And then, after we’ve discussed that, then we kind of look at the map and figure out okay where are we, what’s the landscape, is there anything coming around the bend that we need to plan for. And importantly, is everybody on the same page. Is everybody reading the same map? By which I mean, a person’s doctors, their family members, their friends, anybody who is involved in their lives and helping them navigate this journey.
So, basically, palliative medicine is kind of like a train station on the way in this long journey.

Host: Dr. Johnson, tell us a little bit about the difference because as I said in my intro, people always think hospice care and palliative medicine are the same thing. So, sometimes they are a little reluctant to seek that kind of care. They think, oh my gosh, it’s some kind of a death sentence. Tell us the difference between these two types of care.

Laura Johnson, MD (Guest): Yes, that is a concern that we see very often in our patients. I work only in the hospital setting and when a referral is placed to us, for palliative care, patients often will very much think that that means that we’re referring to hospice care.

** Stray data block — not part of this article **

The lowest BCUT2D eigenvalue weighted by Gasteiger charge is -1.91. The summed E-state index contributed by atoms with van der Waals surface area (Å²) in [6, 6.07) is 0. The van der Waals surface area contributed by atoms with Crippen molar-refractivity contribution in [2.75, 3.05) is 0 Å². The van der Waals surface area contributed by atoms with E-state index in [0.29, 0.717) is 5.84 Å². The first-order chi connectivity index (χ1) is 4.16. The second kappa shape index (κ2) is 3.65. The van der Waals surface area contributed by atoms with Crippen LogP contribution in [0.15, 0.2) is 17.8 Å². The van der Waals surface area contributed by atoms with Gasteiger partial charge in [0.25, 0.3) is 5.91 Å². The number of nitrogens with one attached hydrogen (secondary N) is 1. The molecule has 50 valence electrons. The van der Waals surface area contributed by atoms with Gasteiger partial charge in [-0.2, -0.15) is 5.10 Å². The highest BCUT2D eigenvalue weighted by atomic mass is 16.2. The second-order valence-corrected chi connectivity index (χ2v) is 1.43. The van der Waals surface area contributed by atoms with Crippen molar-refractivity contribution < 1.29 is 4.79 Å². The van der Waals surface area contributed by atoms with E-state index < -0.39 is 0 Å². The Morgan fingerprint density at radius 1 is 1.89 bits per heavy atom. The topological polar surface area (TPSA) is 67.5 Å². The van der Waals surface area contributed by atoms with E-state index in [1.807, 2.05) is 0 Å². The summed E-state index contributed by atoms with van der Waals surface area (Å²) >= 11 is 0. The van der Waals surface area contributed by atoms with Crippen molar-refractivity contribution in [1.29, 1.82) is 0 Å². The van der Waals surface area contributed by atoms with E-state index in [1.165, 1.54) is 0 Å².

So, the differences are several. First of all, palliative care is more consultative whereas hospice is a whole system of care. Palliative care is introduced earlier in the course of an illness. And in palliative care, we walk alongside patients as they are receiving curative treatments. The focus is as Hope mentioned, is very much on symptom management as well as on clarifying the goals of care.

And palliative medicine is like an extra layer of support within that traditional medical system versus hospice as I mentioned, is a system of care, it’s for patients whose doctors believe that the patient’s life expectancy may be within the next six months. Although certainly none of us have a crystal ball which is why hospice has periods of recertification and people can be on hospice much longer than that.